Cannellini beans, native to Tuscany, work beautifully in this rustic soup because they hold their shape after simmering in the flavorful broth. Serve with a crusty Italian bread, such as ciabatta, and a salad of bitter greens.
2 smoked bacon slices, chopped
12 ounces skinless, boneless chicken thighs, trimmed and cut into 2-inch pieces
1/2 cup chopped onion
1 garlic clove, minced
1 cup chopped plum tomato
2 tablespoons chopped fresh oregano
1/4 teaspoon black pepper
2 cups water
2 cups fat-free, lower-sodium chicken broth
2/3 cup uncooked orzo (rice-shaped pasta)
1 (15-ounce) can organic white beans, rinsed and drained
2 tablespoons chopped fresh flat-leaf parsley
1 tablespoon white wine vinegar
1/4 teaspoon salt
How to Make It
Cook bacon in a large saucepan over medium heat 7 minutes or until crisp. Remove bacon from pan, reserving drippings in pan; set bacon aside.
Add chicken to drippings in pan; sauté 6 minutes. Remove chicken from pan. Add onion and garlic to pan; cook 4 minutes or until tender. Add tomato, oregano, and pepper; cook for 1 minute, stirring constantly. Return bacon and chicken to pan. Stir in 2 cups water and broth, scraping pan to loosen browned bits. Bring to a boil. Add orzo, and cook for 9 minutes or until al dente. Add beans; cook 2 minutes or until heated. Remove from heat; stir in parsley, vinegar, and salt.
In response to some of the commentaries:
- Flavor: make sure you added sufficient amounts of black pepper (for "oomph")
- The use of left-over soup: Here is how I deal with the aspect of the orzo (or "risoni", if one is using Barilla pasta) soaking up too much liquid when left sitting overnight (and the vinegar evaporating in the re-heating process): In anticipation of the fact that there will be left-over soup I split the serving into two batches: the one for immediate use will have the risoni, beans, and vinegar worked into it; next day, I'd add a sufficient amount of water to the second batch of soup, bring it to a boil and add the risoni/orzo; 8 minutes later (you'll use those to set the table, bring out the bread and prepare the salad), add beans and vinegar - the soup will be comparable to the one served the night before, because the basic flavor (onion, garlic, herbs, bacon, chicken) is preserved, anyways, and the soup won't have a texture that is too thick.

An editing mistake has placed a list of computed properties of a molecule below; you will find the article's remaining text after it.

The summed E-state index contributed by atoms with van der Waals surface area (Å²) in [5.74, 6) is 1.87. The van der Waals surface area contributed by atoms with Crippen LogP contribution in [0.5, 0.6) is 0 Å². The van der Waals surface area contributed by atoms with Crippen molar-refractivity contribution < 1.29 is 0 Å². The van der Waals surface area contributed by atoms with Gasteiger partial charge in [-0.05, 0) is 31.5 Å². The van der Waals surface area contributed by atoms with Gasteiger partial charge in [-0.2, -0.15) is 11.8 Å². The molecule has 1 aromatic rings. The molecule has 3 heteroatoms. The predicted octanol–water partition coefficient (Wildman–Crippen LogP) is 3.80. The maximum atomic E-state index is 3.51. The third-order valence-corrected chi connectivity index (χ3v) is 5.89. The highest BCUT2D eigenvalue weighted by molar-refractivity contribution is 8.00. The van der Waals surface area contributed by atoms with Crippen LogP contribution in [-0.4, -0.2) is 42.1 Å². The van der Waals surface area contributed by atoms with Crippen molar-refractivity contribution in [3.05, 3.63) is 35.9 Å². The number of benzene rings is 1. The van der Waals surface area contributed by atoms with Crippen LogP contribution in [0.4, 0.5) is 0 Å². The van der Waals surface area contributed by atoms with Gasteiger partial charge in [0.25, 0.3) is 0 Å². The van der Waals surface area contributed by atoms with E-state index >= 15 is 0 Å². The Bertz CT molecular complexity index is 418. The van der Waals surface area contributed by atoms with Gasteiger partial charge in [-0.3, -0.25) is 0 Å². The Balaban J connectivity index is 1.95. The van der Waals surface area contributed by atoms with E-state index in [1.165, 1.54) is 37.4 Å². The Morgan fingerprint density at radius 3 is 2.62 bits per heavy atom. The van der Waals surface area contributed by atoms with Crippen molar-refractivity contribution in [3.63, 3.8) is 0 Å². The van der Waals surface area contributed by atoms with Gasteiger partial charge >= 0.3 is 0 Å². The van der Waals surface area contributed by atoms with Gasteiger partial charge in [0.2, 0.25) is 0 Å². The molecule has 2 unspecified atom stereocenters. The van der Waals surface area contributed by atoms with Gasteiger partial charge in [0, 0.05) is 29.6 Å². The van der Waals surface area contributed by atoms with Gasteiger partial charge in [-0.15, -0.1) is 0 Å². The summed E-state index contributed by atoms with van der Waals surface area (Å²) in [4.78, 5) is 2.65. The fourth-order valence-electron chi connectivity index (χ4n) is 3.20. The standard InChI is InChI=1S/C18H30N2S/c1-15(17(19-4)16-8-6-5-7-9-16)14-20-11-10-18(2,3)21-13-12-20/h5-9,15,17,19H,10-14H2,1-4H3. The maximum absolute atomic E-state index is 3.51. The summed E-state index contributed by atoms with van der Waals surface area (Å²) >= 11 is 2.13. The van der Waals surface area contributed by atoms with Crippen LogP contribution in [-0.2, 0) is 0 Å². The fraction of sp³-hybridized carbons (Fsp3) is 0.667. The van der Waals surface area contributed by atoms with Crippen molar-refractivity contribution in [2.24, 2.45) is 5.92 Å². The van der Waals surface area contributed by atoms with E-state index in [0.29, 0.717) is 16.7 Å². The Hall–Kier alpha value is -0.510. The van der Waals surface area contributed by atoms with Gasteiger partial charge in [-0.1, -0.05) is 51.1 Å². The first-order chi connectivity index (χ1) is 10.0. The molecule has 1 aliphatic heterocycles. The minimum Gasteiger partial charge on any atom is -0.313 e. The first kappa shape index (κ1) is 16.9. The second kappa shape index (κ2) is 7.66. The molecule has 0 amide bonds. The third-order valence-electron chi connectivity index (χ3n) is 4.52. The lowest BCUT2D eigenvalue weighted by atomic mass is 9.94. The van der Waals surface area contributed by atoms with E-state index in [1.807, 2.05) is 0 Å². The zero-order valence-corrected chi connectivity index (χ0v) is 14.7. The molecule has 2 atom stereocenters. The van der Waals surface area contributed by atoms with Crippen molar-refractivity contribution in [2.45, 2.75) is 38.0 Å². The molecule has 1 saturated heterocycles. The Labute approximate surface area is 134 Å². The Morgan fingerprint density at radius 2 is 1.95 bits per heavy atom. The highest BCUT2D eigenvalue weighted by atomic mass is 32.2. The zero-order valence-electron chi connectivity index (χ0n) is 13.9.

I thought this was a pretty good soup. I liked the smokey flavor of the bacon and the white wine vinegar added a nice touch. I made it with chopped up rotissarie chicken breast to save some time. This will go into rotation on occassion, but won't become a family favorite.
Made this for dinner tonight and everyone (including my 3-year old and my husband who "doesn't like beans") loved it. The only thing I did differently was to use canned tomatoes instead of fresh, since I didn't have any on hand. My 3-year-old asked to have the leftovers in their lunch box tomorrow, so I know I will be making this again.
Edited the next day to add: This was definitely better fresh than as leftovers. The acid from the vinegar is lost and the orzo sucked up much of the broth. It's still very good, but I wouldn't plan to keep any as leftovers when making it again.
I love this recipe as it includes a lot of flavorful ingredients. The pasta does soak up the broth but I just add extra broth and a little extra water to help this. I also like mine with a little more vinegar than this calls for and use pancetta instead of bacon. It's a great, hearty meal especially in winter.
I love all the ingredients in this soup, and made it exactly as written, but felt it really lacked enough salt. The fresh herbs and vinegar gave it some kick, but it was just a little bland. It's so close to being great, I might try it again with a little italian sausage in lieu of bacon. I know that alters the nutritional values, but it really needs a little kick to bump it up to great.
I really enjoyed the smokiness of the bacon in the broth, and I used a can of diced tomatoes since I had them on hand. It tasted great. I served it with some homemade bread and it made a wonderful dinner.
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